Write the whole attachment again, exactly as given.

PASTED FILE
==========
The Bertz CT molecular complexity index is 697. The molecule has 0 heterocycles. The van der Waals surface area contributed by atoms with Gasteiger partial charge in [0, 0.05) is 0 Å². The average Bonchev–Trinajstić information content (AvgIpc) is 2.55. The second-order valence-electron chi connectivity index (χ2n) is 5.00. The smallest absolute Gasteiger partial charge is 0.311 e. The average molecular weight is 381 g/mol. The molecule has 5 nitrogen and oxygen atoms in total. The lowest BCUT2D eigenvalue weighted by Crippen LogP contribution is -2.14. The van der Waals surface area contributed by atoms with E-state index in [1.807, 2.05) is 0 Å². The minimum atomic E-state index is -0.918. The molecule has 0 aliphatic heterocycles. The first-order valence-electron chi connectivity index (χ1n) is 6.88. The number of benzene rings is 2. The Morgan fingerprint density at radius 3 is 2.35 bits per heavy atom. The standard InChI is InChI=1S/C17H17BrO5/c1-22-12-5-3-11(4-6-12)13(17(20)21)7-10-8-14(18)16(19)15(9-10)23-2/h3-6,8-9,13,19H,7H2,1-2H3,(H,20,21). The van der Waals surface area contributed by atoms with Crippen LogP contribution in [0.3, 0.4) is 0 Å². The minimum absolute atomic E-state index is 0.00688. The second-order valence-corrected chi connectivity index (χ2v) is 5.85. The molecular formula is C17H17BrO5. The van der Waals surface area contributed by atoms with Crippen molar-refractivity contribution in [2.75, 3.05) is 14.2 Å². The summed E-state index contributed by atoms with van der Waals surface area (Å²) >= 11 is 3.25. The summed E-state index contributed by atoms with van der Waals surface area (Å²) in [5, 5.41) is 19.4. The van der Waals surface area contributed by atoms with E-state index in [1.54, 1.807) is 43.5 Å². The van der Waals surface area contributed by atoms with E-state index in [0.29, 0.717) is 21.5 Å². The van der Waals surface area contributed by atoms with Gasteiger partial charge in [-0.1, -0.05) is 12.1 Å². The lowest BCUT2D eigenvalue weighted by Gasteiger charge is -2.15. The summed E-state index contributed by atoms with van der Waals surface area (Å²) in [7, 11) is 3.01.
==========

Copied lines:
The Bertz CT molecular complexity index is 697. The molecule has 0 heterocycles. The van der Waals surface area contributed by atoms with Gasteiger partial charge in [0, 0.05) is 0 Å². The average Bonchev–Trinajstić information content (AvgIpc) is 2.55. The second-order valence-electron chi connectivity index (χ2n) is 5.00. The smallest absolute Gasteiger partial charge is 0.311 e. The average molecular weight is 381 g/mol. The molecule has 5 nitrogen and oxygen atoms in total. The lowest BCUT2D eigenvalue weighted by Crippen LogP contribution is -2.14. The van der Waals surface area contributed by atoms with E-state index in [1.807, 2.05) is 0 Å². The minimum atomic E-state index is -0.918. The molecule has 0 aliphatic heterocycles. The first-order valence-electron chi connectivity index (χ1n) is 6.88. The number of benzene rings is 2. The Morgan fingerprint density at radius 3 is 2.35 bits per heavy atom. The standard InChI is InChI=1S/C17H17BrO5/c1-22-12-5-3-11(4-6-12)13(17(20)21)7-10-8-14(18)16(19)15(9-10)23-2/h3-6,8-9,13,19H,7H2,1-2H3,(H,20,21). The van der Waals surface area contributed by atoms with Crippen LogP contribution in [0.3, 0.4) is 0 Å². The minimum absolute atomic E-state index is 0.00688. The second-order valence-corrected chi connectivity index (χ2v) is 5.85. The molecular formula is C17H17BrO5. The van der Waals surface area contributed by atoms with Crippen molar-refractivity contribution in [2.75, 3.05) is 14.2 Å². The summed E-state index contributed by atoms with van der Waals surface area (Å²) >= 11 is 3.25. The summed E-state index contributed by atoms with van der Waals surface area (Å²) in [5, 5.41) is 19.4. The van der Waals surface area contributed by atoms with E-state index in [1.54, 1.807) is 43.5 Å². The van der Waals surface area contributed by atoms with E-state index in [0.29, 0.717) is 21.5 Å². The van der Waals surface area contributed by atoms with Gasteiger partial charge in [-0.1, -0.05) is 12.1 Å². The lowest BCUT2D eigenvalue weighted by Gasteiger charge is -2.15. The summed E-state index contributed by atoms with van der Waals surface area (Å²) in [7, 11) is 3.01.